Starting to write your first novel can be an intimidating process. There are so many words between you and the end! Not to mention you have to come up with a story idea, a plot, and characters.
It might seem insurmountable, but today I’m going to give you some tips if you’re writing a novel for the first time. This is the advice I wish I’d had when I first started writing a novel.
Tip 1: Learn your craft
Writing a novel is very different to writing short stories or poetry, and so it will make it easier for you if you take the time to learn about novel writing. I expect you already have read a lot of novels, but make sure you’re reading widely in the genre you want to write. Borrow some books from the library on the craft of storytelling. Learn story structure.
While I went to university and did a creative writing course, you don’t have to go to college or uni to be a writer – you can take a course at your local writers centre or online.
Tip 2: Take your time
Writing a novel takes time, so allow yourself time to think of an idea and to research your book. Many people want to rush into the novel writing process and start straight away, but a bit of planning goes a long way. I find reading non-fiction books about the topic I’m writing about really helps spark the imagination to come up with ideas for my novels.
Tip 3: Document your process
Even if you’re the smartest person on planet earth, don’t rely on your brain to keep in all the information about your novel. Novels are around 80 to 120000 words long, so it’s much easier if you write your story and character notes on paper or using an online notebook. Keep it all in one place – you’ll thank me later when you’re looking for that note you made on the ending three months ago.
Tip 4: Make time and space to write
One of the biggest difficulties facing first time novelists is getting distracted. You might start with a lot of steam, but when you’re 40,000 words in facing the middle-slump of the novel, you will get tired of the book and likely want to throw it out the window. When I’m writing, I have two dedicated writing days where I’ll work from 8am to 1pm, or until I’ve met a 1500-2000k word count.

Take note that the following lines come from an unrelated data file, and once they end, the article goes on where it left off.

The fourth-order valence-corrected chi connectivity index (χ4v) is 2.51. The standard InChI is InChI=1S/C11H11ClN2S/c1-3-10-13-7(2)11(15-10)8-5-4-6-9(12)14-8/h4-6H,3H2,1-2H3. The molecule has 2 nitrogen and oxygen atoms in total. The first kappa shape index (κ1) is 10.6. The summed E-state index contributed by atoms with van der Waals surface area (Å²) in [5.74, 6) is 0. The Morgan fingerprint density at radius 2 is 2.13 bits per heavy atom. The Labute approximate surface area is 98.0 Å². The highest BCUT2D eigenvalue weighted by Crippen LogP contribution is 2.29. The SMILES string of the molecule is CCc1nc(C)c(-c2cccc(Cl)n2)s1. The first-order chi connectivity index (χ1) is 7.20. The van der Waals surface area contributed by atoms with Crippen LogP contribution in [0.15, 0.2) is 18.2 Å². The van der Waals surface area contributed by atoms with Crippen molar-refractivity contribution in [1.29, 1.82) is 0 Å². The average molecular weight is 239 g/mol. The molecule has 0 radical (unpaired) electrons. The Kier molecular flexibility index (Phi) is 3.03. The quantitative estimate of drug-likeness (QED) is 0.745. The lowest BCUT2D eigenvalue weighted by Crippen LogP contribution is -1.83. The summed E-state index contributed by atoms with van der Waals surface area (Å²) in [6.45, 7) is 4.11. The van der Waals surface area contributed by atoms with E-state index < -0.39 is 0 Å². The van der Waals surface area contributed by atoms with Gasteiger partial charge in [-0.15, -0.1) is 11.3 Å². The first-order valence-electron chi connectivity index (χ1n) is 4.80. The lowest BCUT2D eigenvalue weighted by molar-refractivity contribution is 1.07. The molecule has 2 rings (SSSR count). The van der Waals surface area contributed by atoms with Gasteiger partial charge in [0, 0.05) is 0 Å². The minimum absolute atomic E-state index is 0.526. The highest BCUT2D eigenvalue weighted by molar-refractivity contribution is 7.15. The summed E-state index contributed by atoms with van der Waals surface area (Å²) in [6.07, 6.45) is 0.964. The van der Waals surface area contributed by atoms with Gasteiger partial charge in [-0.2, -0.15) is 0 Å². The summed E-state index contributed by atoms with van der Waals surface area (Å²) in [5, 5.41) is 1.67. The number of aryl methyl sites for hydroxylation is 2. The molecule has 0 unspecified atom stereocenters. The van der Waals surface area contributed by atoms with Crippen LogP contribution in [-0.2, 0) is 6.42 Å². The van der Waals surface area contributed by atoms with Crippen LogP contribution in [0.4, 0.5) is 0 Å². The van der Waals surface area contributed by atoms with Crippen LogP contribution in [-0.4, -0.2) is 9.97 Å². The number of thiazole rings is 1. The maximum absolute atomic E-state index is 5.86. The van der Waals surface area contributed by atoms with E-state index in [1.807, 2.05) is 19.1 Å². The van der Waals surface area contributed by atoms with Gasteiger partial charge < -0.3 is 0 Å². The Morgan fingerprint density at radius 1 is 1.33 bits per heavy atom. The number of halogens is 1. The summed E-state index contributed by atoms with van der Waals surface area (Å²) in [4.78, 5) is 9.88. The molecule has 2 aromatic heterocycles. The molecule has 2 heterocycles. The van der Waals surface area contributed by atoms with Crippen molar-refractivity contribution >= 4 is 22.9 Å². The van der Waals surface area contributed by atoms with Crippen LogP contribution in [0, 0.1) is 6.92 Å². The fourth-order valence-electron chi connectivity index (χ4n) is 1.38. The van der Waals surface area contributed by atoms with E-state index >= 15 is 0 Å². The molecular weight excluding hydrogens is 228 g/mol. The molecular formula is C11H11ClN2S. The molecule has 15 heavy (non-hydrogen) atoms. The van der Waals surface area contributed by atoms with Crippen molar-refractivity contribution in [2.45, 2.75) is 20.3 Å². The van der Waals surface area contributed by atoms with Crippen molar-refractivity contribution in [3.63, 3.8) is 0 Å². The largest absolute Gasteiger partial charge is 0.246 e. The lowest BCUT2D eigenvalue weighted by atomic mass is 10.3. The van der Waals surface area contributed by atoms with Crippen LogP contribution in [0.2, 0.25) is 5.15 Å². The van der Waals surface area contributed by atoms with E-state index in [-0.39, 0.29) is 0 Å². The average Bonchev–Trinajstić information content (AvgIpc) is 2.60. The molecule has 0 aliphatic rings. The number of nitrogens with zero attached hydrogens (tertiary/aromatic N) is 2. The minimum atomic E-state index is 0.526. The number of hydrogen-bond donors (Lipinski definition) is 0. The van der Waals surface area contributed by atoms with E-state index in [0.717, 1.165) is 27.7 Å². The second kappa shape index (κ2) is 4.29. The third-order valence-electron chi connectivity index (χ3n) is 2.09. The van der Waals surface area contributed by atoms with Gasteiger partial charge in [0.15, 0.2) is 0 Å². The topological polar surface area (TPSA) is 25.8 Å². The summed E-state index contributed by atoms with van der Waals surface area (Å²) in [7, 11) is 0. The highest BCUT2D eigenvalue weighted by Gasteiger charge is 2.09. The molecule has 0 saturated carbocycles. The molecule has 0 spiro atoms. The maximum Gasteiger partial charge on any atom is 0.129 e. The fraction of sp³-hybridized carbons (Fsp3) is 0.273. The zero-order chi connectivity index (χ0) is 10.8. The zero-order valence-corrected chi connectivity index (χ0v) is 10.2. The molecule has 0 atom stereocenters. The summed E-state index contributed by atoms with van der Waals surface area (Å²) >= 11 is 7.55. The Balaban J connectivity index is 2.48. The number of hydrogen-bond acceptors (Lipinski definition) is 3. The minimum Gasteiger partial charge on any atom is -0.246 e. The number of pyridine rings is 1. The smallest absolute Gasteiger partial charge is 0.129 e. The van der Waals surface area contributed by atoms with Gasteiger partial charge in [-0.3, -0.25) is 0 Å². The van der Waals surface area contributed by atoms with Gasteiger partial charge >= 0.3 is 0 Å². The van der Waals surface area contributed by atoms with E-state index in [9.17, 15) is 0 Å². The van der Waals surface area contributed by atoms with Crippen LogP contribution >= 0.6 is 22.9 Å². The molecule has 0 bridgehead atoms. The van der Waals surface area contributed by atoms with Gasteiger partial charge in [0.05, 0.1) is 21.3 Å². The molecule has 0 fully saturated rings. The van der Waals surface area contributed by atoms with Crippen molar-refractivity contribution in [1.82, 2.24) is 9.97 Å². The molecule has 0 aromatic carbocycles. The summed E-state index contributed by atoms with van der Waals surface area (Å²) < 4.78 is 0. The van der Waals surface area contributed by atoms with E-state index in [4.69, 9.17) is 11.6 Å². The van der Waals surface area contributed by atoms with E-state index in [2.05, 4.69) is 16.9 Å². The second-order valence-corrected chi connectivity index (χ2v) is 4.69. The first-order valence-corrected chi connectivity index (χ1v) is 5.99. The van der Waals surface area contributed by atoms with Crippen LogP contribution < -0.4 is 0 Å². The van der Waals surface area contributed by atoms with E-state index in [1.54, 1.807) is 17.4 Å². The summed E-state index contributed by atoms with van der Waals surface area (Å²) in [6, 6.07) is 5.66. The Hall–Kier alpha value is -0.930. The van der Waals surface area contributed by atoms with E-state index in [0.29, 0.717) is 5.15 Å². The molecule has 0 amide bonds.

This might look different to you – I know some mums who fit in their writing time while picking up the kids from soccer practice. Block that time out in your calendar, and let your family, friends and flatmates know that that time is sacred. No interruptions, no exceptions.
Tip 5: Get an accountability partner
Your accountability partner could be someone else who wants to write a novel, or just a friend who is interested in your work. You don’t need to outline the entire idea to them – I like to be cagey when I’m writing so I don’t jinx myself – but make an agreement with them to check in regularly on your progress.
Tip 6: Don’t self-edit
When you write, don’t self-edit. It’s a noob mistake, but if you keep self-editing chapter one, you’ll never finish the book. Just write. Don’t edit. Leave that for when you’ve finished the book. It’s important that you get the story out.
Tip 7: Write 500 words a day and keep track of it
Commit to writing a certain amount of words in your writing session. Make it a reasonable goal, like 500 words a day. This is an entirely achievable word count – I used to do this on a small computer on my way to work on the bus. You can do it in a lunch break at work.
I’m not very good at using excel, but I use it to keep track of my word count on every novel I’ve written. I use a chart so I can see the word count going up and up and up. This simple motivation tool helps me to keep writing. It’s so satisfying once you pass those big markers – 10,000, 40,000, 80,000… It’s also helpful to see when you haven’t been writing as an accountability tool.
Tip 8: Start with characters, then plot.
When I was studying writing there were a lot of discussions about whether you write character driven stories or plot driven stories. This is a false dichotomy: all great plots are character driven. Characters will always drive a plot because the character determines their response to the story which then determines the plot. You can’t have one without the other.
Tip 9: Accept that your first novel probably won’t get published
This is hard advice, but I’ve written four novel manuscripts, and I kinda cringe at the first two now, even though when I was writing them I thought they were the best things ever. But I wouldn’t have been able to write any other novels without those two. They were what I call my apprenticeship. You can only learn to write novels by writing novels. You might get your first one published, or you might not, but it’s an important traineeship for all novelists.
Tip 10: don’t let fear stop you
There are a lot of reasons people don’t write books, even though they want to. A lot of this has to do with the fear of failure. Push all those what if questions to the side and focus on your goal. You want to write a novel, so you should.
The first novel is always the hardest one to write, because you don’t know if you can do it yet. Every time I write a new book, at least I know that I have done it before – it really is like climbing a mountain. You don’t know if you can get to the summit, but at least you’re going to try. Even if you fail, you can always pick yourself back up again and try again. If you’re determined to write a novel, you will get there.
If this is your first time writing a novel, I hope these tips have helped you. If you’ve got any questions, just hit me up in the comments.
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